Careers

Benched: Research Science Careers Beyond Academia

This excerpt is from an article compiled by members of the Committee for Professional Opportunities for Women (CPOW). To read this article in its entirety, visit the BPS Blog at http://biophysicalsociety.wordpress.com. To check out career programming at the 2012 Annual Meeting in San Diego, California, go to www.biophysics.org/2012meeting.

CPOW sponsored a panel at the 2011 Annual Meeting in Baltimore, Maryland, entitled: Non-Academic, Research Science Careers. Panelists  Andrea Brüggemann, Nanion Technologies GmbH; Jeremy Rice, Watson IBM Labs; Rebecca Klein, Merck; and Mikhail Merzliakov, General Resonance, shared their thoughts on issues surrounding scientific research outside of an academic setting. They answered questions from the  audience, basing their answers on knowledge gained from their own transitions from academic researchers to non-traditional bench scientists.

A need for speed. Academic science moves comparatively slowly, while industry sets a faster pace to keep up with the competition. In industry, experiments must be efficient to quickly accomplish goals—in days and weeks, not months. Industry provides a lot of cool new toys, but overall it is money-driven, with quarterly breakdowns of results. If these aspects of industry are not accomplished rapidly, the axe will fall even faster.

Change is the sole constant. The needs of each industry also change quickly. A company must be ready to respond promptly to these changing needs. To work in this fast-paced environment, scientists must be intellectually flexible and always ready to learn new skill sets. This adaptability is an important aspect of retention each time a company undergoes restructuring to meet the demands of new industry needs. Scientists must keep their expertise and skill sets up to date, and anticipate the skills that will likely be key to the company’s next move.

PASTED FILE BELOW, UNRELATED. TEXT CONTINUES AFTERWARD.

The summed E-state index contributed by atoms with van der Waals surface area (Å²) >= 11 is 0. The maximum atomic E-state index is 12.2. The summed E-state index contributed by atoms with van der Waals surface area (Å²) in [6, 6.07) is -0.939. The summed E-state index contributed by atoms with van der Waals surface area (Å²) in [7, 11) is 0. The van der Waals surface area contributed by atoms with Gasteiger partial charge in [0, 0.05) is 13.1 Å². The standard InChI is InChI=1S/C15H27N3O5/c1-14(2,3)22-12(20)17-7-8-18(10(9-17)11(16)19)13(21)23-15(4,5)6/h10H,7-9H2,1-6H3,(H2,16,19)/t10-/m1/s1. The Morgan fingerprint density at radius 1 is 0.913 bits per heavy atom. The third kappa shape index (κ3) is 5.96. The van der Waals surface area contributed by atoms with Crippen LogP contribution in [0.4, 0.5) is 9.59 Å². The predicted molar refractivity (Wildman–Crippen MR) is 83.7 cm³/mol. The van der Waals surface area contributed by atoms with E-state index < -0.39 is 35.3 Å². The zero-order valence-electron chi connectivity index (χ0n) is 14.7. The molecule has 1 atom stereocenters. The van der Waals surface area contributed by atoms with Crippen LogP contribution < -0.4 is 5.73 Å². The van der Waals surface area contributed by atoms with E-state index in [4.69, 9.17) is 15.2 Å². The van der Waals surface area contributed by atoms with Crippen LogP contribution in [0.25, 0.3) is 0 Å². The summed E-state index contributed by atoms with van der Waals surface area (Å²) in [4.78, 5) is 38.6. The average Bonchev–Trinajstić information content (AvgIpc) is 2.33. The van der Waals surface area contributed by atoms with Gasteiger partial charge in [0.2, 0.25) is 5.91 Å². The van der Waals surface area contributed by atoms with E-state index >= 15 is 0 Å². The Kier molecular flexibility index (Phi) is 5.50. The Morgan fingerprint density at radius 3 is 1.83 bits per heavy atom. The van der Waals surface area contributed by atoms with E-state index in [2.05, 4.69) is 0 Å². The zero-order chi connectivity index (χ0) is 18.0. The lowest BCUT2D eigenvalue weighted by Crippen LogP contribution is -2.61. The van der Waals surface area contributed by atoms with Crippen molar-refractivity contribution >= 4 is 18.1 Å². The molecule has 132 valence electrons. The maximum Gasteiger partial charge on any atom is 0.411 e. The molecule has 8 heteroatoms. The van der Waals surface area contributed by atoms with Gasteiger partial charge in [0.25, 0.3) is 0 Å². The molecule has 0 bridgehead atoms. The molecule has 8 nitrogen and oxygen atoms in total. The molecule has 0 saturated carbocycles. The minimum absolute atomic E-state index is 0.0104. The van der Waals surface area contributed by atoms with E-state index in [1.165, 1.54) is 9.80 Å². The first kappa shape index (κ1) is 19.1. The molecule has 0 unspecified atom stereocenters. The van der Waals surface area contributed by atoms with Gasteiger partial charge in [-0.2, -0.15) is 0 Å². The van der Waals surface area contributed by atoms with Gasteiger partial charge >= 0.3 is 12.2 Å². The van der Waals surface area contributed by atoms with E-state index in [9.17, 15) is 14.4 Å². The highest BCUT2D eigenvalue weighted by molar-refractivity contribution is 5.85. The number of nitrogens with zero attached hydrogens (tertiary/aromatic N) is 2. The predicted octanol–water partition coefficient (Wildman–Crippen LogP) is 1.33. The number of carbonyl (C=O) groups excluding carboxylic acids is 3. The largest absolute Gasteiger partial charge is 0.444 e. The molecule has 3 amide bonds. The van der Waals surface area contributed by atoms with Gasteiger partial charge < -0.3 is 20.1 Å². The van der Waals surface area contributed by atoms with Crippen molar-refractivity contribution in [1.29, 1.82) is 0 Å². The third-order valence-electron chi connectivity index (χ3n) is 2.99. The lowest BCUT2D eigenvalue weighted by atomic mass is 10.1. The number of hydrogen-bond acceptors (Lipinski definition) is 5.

Living in a material world. While academic science is largely grant- and publication-driven, industry is product- and patent-driven. The panelists at the larger companies agreed that this materialistic focus lends a negative aspect to industry—namely, intellectual property involving legal representation. Intellectual property and legal involvement frequently pushes science and scientific interactions between people out of the way in favor of patents’ legal aspects.

Have your cake and eat it, too. Can non-academic scientists still participate as faculty members in an academic setting, or perform research with academic freedom? That depends on the size of the company you work for. Larger companies must focus on the success of a particular product
or assay. To a smaller company, that project depends on how much it will cost, and time management is a costly part of it. However, if no time constraint exists, industry scientists can typically pursue their own academic interests.

Another day, another dollar. As in academia, the higher the level of the researcher, the more time he or she spends in meetings. The ratio also depends on the role and position the researcher holds within the organization and the number of active research projects that the individual is currently overseeing.

If you like teamwork, opening doors, new and interesting ideas that occur rapidly and in a constantly changing arena, if you’re tired of writing grants and the small-world feel of knowing many people within a field, then industry just may be for you.

Amy Harkins and Ruth Heidelberger, CPOW members

December 2011 Table of Contents